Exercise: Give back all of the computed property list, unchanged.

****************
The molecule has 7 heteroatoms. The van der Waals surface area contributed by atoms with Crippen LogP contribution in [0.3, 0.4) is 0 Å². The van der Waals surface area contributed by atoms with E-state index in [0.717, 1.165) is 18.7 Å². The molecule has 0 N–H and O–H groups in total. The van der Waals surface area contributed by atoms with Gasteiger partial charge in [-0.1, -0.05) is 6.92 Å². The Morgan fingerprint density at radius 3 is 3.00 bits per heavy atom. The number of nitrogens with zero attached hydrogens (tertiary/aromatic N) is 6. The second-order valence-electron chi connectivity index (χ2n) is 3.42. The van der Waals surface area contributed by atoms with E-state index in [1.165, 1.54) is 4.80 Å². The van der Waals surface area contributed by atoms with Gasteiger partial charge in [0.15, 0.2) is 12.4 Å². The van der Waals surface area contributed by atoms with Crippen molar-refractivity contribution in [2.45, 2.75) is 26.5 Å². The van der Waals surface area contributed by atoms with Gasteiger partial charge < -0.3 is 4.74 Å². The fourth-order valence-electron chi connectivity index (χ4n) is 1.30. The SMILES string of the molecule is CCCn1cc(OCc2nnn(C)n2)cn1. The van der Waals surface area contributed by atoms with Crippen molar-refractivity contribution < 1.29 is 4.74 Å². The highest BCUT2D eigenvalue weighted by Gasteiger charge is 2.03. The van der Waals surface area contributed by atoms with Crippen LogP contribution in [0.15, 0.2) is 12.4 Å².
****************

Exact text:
The molecule has 7 heteroatoms. The van der Waals surface area contributed by atoms with Crippen LogP contribution in [0.3, 0.4) is 0 Å². The van der Waals surface area contributed by atoms with E-state index in [0.717, 1.165) is 18.7 Å². The molecule has 0 N–H and O–H groups in total. The van der Waals surface area contributed by atoms with Gasteiger partial charge in [-0.1, -0.05) is 6.92 Å². The Morgan fingerprint density at radius 3 is 3.00 bits per heavy atom. The number of nitrogens with zero attached hydrogens (tertiary/aromatic N) is 6. The second-order valence-electron chi connectivity index (χ2n) is 3.42. The van der Waals surface area contributed by atoms with E-state index in [1.165, 1.54) is 4.80 Å². The van der Waals surface area contributed by atoms with Gasteiger partial charge in [0.15, 0.2) is 12.4 Å². The van der Waals surface area contributed by atoms with Crippen molar-refractivity contribution in [2.45, 2.75) is 26.5 Å². The van der Waals surface area contributed by atoms with Gasteiger partial charge < -0.3 is 4.74 Å². The fourth-order valence-electron chi connectivity index (χ4n) is 1.30. The SMILES string of the molecule is CCCn1cc(OCc2nnn(C)n2)cn1. The van der Waals surface area contributed by atoms with Crippen molar-refractivity contribution < 1.29 is 4.74 Å². The highest BCUT2D eigenvalue weighted by Gasteiger charge is 2.03. The van der Waals surface area contributed by atoms with Crippen LogP contribution in [0.15, 0.2) is 12.4 Å².